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Some say they're spotting more hawks in the metro and raptor expert explains why

Some say they're spotting more hawks in the metro and raptor expert explains why

Some people in the metro say they're seeing more hawks than before, and wildlife experts say there's a good reason.

"With no leaves on the trees they are easier to spot," said Denise Lewis, the director of Raptor Recovery at Fontenelle Forest.

She's been interested in birds of prey since she was seven years old, and she knows a thing or two about these creatures.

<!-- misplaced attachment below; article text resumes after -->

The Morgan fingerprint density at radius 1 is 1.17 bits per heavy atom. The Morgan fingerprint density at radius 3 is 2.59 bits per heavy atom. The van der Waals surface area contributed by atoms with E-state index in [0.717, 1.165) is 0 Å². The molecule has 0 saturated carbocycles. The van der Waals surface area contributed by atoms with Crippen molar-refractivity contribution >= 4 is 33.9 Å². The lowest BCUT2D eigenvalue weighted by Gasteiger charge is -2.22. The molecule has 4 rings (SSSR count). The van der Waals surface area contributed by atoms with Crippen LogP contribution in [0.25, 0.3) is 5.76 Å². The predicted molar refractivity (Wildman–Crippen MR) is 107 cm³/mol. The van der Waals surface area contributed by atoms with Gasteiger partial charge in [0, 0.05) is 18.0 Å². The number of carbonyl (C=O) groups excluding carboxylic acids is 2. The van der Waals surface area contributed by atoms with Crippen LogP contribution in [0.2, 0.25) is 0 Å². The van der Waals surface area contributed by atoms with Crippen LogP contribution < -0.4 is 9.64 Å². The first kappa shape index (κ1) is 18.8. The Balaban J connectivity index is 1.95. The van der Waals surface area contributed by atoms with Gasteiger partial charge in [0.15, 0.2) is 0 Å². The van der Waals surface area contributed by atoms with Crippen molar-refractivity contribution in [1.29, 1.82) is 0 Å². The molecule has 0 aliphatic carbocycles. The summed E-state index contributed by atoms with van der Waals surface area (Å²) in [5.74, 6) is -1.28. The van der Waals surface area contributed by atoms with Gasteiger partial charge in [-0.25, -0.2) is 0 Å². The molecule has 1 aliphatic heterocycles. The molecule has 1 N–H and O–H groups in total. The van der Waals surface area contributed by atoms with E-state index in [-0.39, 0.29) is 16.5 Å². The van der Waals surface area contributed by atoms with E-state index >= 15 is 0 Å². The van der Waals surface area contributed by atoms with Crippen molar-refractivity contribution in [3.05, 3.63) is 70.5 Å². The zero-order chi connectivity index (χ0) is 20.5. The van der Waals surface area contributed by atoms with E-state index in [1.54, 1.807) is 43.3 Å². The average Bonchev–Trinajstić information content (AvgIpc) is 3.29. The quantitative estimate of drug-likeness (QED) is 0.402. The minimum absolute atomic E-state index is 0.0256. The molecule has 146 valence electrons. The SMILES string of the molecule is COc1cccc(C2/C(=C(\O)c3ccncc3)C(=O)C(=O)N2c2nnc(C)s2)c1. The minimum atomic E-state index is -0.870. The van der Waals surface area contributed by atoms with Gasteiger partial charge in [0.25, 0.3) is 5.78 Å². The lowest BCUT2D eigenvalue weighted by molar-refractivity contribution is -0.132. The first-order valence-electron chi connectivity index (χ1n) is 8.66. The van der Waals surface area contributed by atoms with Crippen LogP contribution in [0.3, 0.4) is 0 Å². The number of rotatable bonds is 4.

She says first of all, this time of year, hawks are just easier to see.

In fact, people in Dundee just snapped a bunch of photos of these raptors.

"Second of all, some of them do migrate long distances," said Lewis. "It's kind of all about the food with the red tailed hawk."

You might even see a red tailed hawk, or even a smaller type called the cooper's hawk.

"Even though we're in the city, we're in the midst of wild creatures," said Lewis.

She says, not to worry though, hawks are harmless to people, but do go after birds.

Lewis says that's no reason to stop feeding the birds in your yard.

"If you have shrubs or a tree, something where the birds can escape to, that's a good thing," she said.

Call Fontenelle Forest if you see an injured raptor: (402) 731-3140

Read more about raptors: https://fontenelleforest.org/raptors/

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